Love seeks to understand, but in a way that is different from the analytical or scientific connotations we might associate with that term. Analysis attempt to arrive at understanding through breaking something into its components parts, and thus everywhere we “murder to dissect,” to quote the poet Wordsworth, or “unweave the rainbow,” as Keats so memorably phrased it. We neglect the object of our inquiry and turn instead towards its parts, and likely again to parts of parts and so on. Science strives to bring everything under one or another natural law or fundamental principle and, again, in doing so, forces the beloved to submit to terms that are alien to it in its singular truth and essence. Love seeks to understand the truth of the other, but with care, and for its own sake. The beloved becomes its own locus of concern. Love also casts the scales from our eyes. This goes against the proverbial aphorisms that “love is madness,” or “love makes us blind.” Perhaps it is like St. Paul said: that “the wisdom of this world is foolishness in God’s sight,” and perhaps it is only in the light of love that truth and beauty are disclosed to us. Tagore must have understood this when he wrote “Beauty is truth’s smile when she beholds her own face in a perfect mirror.” Loveliness is the aura around love’s image in the soul. Like you also suggested, a certain depth of understanding is only possible through love. Until I love something—which is to love the truth of that thing—which is to love the truth as such—I will be liable to betray it by rejecting its true nature out of loyalty to my prejudices. All things being equal, everyone is inclined to maintain whatever tacit standpoint they already hold. Understanding is a kind of genuflection of the soul before what it loves and a sacrifice of everything that holds it apart from truth. Love goes out of itself just as understanding does.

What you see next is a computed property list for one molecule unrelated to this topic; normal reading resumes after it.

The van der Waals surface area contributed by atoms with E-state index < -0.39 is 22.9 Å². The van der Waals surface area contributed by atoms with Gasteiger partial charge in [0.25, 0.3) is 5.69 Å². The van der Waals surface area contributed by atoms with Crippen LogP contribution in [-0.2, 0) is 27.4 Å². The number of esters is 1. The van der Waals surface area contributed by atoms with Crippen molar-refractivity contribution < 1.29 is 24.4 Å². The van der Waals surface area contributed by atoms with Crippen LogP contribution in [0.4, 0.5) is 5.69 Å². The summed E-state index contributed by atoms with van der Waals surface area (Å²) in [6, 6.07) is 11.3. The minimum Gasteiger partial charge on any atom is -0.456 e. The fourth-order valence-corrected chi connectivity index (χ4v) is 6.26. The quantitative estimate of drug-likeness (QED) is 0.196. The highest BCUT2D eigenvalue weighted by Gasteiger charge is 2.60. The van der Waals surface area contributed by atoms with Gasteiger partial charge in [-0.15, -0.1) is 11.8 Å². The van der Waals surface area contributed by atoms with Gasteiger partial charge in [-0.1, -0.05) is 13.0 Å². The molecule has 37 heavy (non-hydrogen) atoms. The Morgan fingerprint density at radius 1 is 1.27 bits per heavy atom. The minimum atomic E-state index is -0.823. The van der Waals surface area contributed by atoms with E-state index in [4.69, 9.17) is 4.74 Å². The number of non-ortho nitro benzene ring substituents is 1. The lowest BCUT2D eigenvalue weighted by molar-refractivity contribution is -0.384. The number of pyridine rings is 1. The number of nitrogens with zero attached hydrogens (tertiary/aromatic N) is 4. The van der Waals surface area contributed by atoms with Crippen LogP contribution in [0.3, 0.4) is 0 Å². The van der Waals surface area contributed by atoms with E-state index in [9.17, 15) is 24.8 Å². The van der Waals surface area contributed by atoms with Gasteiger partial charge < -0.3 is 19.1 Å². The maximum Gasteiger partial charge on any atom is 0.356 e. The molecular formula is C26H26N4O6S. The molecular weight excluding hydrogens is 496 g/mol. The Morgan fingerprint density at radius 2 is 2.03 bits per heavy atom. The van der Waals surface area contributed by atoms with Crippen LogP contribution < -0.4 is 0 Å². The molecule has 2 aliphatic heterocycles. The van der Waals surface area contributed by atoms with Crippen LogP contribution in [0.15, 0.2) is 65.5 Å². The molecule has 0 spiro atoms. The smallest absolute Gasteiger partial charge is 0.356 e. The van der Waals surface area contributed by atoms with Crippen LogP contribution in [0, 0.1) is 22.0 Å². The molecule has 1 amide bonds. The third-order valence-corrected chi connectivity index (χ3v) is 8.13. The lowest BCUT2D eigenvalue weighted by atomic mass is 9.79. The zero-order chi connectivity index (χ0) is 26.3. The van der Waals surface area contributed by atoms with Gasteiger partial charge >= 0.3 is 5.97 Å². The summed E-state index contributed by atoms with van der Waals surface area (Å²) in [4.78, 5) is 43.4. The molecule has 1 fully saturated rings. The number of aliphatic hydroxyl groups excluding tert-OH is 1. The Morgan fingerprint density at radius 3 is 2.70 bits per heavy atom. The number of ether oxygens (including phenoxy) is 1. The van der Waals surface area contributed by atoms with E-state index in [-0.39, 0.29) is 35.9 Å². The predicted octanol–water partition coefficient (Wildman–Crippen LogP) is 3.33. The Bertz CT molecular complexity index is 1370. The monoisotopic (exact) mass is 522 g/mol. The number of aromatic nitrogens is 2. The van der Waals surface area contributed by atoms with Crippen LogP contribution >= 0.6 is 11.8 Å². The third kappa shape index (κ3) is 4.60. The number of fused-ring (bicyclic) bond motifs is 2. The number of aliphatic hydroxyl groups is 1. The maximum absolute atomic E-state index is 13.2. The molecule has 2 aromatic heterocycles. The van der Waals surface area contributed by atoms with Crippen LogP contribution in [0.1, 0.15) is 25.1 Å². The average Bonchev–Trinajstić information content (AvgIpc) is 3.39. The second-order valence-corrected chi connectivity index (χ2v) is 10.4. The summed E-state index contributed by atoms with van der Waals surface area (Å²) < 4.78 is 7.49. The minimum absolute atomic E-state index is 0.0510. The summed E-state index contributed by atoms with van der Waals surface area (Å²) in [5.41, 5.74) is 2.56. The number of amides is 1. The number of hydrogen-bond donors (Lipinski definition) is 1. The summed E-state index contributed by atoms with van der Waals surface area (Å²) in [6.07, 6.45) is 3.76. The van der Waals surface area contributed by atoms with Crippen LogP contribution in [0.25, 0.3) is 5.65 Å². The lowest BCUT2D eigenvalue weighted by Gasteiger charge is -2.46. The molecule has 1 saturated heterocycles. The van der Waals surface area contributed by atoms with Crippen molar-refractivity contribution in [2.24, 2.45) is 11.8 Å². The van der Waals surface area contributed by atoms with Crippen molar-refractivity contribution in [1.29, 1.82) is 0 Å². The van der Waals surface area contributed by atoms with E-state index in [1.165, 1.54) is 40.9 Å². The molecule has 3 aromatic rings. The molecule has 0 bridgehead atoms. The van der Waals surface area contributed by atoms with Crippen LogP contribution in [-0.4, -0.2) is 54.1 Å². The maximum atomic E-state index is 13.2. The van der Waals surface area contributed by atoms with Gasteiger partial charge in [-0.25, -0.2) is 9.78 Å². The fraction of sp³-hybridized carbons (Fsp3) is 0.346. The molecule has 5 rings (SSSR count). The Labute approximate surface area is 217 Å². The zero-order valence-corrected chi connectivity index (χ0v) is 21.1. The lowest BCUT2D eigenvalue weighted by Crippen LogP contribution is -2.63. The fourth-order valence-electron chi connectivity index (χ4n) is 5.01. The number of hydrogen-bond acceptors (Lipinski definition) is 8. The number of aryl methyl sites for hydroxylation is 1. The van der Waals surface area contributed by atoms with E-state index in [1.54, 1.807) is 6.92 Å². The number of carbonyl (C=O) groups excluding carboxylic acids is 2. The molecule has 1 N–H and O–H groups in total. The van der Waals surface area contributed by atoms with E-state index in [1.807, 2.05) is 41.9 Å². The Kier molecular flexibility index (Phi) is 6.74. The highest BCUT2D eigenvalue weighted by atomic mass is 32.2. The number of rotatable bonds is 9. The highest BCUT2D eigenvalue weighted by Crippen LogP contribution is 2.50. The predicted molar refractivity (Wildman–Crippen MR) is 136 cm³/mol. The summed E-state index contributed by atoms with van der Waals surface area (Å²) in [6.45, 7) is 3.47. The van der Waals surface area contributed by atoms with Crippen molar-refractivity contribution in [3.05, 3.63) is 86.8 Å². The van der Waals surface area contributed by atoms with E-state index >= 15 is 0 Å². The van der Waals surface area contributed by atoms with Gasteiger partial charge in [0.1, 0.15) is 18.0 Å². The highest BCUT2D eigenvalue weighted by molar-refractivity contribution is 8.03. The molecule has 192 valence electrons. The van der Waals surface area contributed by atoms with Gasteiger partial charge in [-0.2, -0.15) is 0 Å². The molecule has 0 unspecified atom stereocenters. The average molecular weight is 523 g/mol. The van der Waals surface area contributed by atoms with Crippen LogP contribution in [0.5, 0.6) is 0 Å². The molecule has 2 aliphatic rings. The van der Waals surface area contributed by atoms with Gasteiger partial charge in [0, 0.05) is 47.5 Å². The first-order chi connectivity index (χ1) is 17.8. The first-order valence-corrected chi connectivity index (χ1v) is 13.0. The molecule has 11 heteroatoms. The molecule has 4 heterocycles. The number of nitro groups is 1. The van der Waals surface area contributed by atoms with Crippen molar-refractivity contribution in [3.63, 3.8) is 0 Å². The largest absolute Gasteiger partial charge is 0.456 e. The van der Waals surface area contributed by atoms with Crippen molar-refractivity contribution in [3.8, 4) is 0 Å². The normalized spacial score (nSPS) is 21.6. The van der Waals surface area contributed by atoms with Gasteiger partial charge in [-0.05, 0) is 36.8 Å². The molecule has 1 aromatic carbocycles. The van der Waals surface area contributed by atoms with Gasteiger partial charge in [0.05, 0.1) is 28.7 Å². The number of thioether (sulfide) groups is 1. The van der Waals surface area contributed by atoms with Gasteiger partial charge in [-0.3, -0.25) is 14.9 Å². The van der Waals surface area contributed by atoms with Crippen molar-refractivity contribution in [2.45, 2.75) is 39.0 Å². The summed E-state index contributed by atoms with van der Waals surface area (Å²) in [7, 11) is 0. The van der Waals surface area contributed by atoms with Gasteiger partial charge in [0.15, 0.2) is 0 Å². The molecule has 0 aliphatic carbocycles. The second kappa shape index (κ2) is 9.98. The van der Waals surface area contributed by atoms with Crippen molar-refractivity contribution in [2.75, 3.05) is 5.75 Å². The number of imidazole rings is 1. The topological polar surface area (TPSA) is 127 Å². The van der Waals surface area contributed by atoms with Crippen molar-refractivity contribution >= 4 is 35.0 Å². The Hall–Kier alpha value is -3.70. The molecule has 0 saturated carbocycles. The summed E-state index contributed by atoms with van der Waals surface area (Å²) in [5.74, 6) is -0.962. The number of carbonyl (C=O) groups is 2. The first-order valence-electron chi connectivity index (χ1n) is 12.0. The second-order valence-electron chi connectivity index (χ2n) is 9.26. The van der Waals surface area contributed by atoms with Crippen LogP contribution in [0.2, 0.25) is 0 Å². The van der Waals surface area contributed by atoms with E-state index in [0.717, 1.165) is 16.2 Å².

Here is where I would encourage you to think a little bit further to unfold the bud of your insight into this subject. To add to your observation on the connection between love and understanding, I suggested a couple of other features of love. Perhaps the most manifest feature is the basic disposition it instills in us of willing the good of the beloved. Another feature of love is its power to enthuse a person with a willingness and inspiration to change. Like iron can be melted and refined in a forge and thereafter reconfigured into a new form, so love creates the conditions for an analogous transformation—and perhaps ultimately, transfiguration—of the soul. In this way love is a kind of purgative fire that banishes the coldness of apathy or acedia and makes us malleable in the hands of truth. In the spirit of Eryximachus from Plato’s Symposium, we could even extrapolate this power to a cosmic principle and say it is an unconscious form of love that quickens inert matter to life in the first place, and which kindles vegetal matter to sentience, and which fires sentience with thought. In any case, love has “many faces,” as it were. The specific one that I wished to encourage you to explore has to do with the relation you noted between understanding and thinking and love. Among the most fundamental features of love is, as I suggested in our meeting, that it embodies an impulse for union that does not abolish distinction. In this way it transcends formal logic, which does not admit of contradiction and thus could not countenance simultaneous identity and difference. The connection between this feature of love and what you observed is what I wished to draw your attention to. If you consider objects, they are just what they are: “identical to themselves.” But thinking, like love, is “ecstatic.” By this I mean that it is always going out of itself; always about something other than itself. I would encourage you to contemplate this power of “aboutness” that defines, and perhaps identifies, both thinking and love. You spoke of “barriers trembling and quaking” and I think it’s true that nothing, in principle, could present a boundary to either of these things—only a condition to be accounted for and transcended. I would have pictured something like how glass stops rain but not light, or, to pick up on the Platonic metaphor, love confers the soul with the power of flight: